I will no longer be able to send email from my mobile phone from any email addresses that I convert to aliases under a single Microsoft account since there is no way to select the SEND FROM email address from my windows phone.
If I convert my various Microsoft logins into aliases under a single Microsoft login, I will essentially wind up terminating the prior Microsoft account and will lose all the related features and functions associated with the converted Microsoft accounts. I will lose all the related SkyDrive space I currently enjoy and use for any Microsoft accounts I convert to aliases!
I will also lose any secondary People contact listings that are currently associated with any Microsoft accounts I convert to aliases - and there's no way to have more than one People listing with a single Micrsoft account.
For these reasons, I will not convert any of my Microsoft accounts to aliases.
Since I am going to lose the convenience of linking these accounts together, I have shared all the calendars and SkyDrive file folders from my secondary Microsoft accounts with the Microsoft account that I've designated as my primary Microsoft account...this at least allows me easy access to all my Calendars and SkyDrive files from my windows phone and when I log into my primary Microsoft account via my computer browser. But I'll still have to juggle multiple logins when I want to work with my Contacts and when I want to perform significant work from my computer on my Microsoft accounts.
I have and O365 P1 account. It allows a maximum of 5 linked accounts.
I have linked all five.
I DO NOT use the linking feature in OWA365 whatsoever.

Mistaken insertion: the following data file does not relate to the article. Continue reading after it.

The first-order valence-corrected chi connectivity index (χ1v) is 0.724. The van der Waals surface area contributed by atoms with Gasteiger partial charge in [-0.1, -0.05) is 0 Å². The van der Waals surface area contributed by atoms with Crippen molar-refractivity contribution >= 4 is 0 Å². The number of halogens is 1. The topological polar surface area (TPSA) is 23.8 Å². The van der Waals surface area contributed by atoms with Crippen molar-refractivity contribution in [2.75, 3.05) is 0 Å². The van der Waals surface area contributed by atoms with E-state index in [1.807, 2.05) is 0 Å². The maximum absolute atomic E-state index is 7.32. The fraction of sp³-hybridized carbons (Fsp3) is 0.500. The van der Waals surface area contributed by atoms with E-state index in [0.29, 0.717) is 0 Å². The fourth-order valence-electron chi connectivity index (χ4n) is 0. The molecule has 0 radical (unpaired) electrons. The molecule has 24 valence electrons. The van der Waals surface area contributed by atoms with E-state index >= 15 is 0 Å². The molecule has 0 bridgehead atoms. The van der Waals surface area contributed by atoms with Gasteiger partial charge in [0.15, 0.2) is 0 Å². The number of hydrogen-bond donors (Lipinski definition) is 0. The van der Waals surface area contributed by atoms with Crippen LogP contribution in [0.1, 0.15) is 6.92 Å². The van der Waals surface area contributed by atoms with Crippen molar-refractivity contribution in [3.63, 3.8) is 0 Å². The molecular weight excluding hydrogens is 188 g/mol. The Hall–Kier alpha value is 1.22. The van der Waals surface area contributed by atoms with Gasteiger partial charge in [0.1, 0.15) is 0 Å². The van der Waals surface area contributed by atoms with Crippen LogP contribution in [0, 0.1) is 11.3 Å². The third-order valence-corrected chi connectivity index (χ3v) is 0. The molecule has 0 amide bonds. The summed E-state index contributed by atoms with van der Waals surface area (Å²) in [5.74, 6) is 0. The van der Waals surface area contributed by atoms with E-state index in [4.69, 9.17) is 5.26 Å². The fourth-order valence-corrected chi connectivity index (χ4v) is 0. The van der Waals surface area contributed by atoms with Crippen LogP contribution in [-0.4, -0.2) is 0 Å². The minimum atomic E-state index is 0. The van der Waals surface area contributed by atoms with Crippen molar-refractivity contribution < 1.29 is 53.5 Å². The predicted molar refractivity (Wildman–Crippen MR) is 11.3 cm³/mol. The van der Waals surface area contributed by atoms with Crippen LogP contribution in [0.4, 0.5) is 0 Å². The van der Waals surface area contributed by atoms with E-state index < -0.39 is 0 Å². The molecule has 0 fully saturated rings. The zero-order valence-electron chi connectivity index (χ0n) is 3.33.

What I DO use is the ability to log onto any one of the five SKYDRIVES associated with
those accounts. Upon login, I then have the ability to 'switch' to any of the other four
7 GIG drives seamlessly and instantaneously.
Will that 'feature?' be deprecated along with Outlook links?
Good idea, will it work the same was as Google, with multiple accounts switchable in the profile menu as they are now, not linked, but both requiring separate credentials?
We just need IMAP and (real) aliases (distribution lists) for Live Domains and it's a perfect solution! :)
I DO NOT like this! I can easily switch from one account to the other on Andriod, iOS,etc and send/receive...I can also do this with gmail...but MS is deciding because of security to remove this feature? This will require a HUGE effort to login/out each time I want to switch between my work and personal email from MS. Sorry I can't understand why you are making this so hard when all your competition is making it *easier*
Once again, Microsoft has lost touch with their core users and has decided to head down the wrong path.
Microsoft should allow the end user to decide after disclosing the security risks of linking multiple accounts. I understand the risks and I would choose to accept them.
Microsoft could also impose on the user to enter the password before making any account changes to any accounts that the end user has not specifically logged into during the current session, but still allow the end user to send and access email.
Microsoft could actually make this service better instead of removing features and improve on the robustness of the service. Sure, the simple solution is to remove the feature, but that is not the best solution.